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Embodied Interactions: from Robotics to Dance with Kim Baraka

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02 December 2020



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In this episode, our interviewer Lauren Klein speaks with Kim Baraka about his PhD research to enable robots to engage in social interactions, including interactions with children with Autism Spectrum Disorder. Baraka discusses how robots can plan their actions across multiple modalities when interacting with humans, and how models from psychology can inform this process. He also tells us about his passion for dance, and how dance may serve as a testbed for embodied intelligence within Human-Robot Interaction.

Kim Baraka

Kim Baraka is a postdoctoral researcher in the Socially Intelligent Machines Lab at the University of Texas at Austin, and an upcoming Assistant Professor in the Department of Computer Science at Vrije Universiteit Amsterdam, where he will be part of the Social Artificial Intelligence Group. Baraka recently graduated with a dual PhD in Robotics from Carnegie Mellon University (CMU) in Pittsburgh, USA, and the Instituto Superior Técnico (IST) in Lisbon, Portugal. At CMU, Baraka was part of the Robotics Institute and was advised by Prof. Manuela Veloso. At IST, he was part of the Group on AI for People and Society (GAIPS), and was advised by Prof. Francisco Melo.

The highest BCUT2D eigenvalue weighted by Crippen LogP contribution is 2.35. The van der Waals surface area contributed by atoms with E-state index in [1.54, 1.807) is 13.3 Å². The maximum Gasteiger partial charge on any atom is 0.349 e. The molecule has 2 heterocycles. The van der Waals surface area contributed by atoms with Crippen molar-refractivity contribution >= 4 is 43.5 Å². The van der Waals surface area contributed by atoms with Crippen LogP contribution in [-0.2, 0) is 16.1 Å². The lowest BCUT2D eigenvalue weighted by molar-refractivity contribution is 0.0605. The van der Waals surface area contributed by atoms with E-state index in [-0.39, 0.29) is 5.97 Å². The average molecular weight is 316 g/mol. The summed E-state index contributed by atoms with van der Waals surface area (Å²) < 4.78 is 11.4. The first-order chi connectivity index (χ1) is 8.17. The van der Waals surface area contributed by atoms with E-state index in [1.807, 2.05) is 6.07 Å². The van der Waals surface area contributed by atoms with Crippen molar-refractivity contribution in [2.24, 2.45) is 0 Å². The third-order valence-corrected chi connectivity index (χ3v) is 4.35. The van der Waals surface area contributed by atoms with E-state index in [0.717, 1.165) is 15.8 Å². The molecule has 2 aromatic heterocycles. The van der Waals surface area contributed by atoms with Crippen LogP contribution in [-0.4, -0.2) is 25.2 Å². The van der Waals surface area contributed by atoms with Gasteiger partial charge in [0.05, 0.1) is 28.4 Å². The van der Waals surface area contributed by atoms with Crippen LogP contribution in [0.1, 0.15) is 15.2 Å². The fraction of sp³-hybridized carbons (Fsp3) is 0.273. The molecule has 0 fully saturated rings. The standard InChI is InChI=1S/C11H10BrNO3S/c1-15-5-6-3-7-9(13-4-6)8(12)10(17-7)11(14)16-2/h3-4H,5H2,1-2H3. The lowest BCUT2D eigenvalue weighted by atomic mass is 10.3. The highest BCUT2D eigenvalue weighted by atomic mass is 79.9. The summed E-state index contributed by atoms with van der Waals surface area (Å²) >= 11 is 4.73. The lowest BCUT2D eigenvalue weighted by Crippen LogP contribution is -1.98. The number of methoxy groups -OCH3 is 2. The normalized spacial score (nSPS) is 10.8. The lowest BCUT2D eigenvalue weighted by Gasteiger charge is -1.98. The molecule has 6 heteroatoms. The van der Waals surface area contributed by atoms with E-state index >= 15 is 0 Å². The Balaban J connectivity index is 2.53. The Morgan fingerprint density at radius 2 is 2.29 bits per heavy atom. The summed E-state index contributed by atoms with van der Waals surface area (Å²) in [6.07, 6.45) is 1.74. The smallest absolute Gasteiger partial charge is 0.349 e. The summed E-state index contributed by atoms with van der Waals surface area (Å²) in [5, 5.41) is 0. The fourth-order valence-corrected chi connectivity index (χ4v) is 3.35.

Dr. Baraka’s research focuses on computational methods that inform artificial intelligence within Human-Robot Interaction. He develops approaches for knowledge transfer between humans and robots in order to support mutual and beneficial relationships between the robot and human. Specifically, he has conducted research in assistive interactions where the robot or human helps their partner to achieve a goal, and in teaching interactions. Baraka is also a contemporary dancer, with an interest in leveraging lessons from dance to inform advances in robotics, or vice versa.

PS. If you enjoy listening to experts in robotics and asking them questions, we recommend that you check out Talking Robotics. They have a virtual seminar on Dec 11 where they will be discussing how to conduct remote research for Human-Robot Interaction; something that is very relevant to researchers working from home due to COVID-19.



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Lauren Klein





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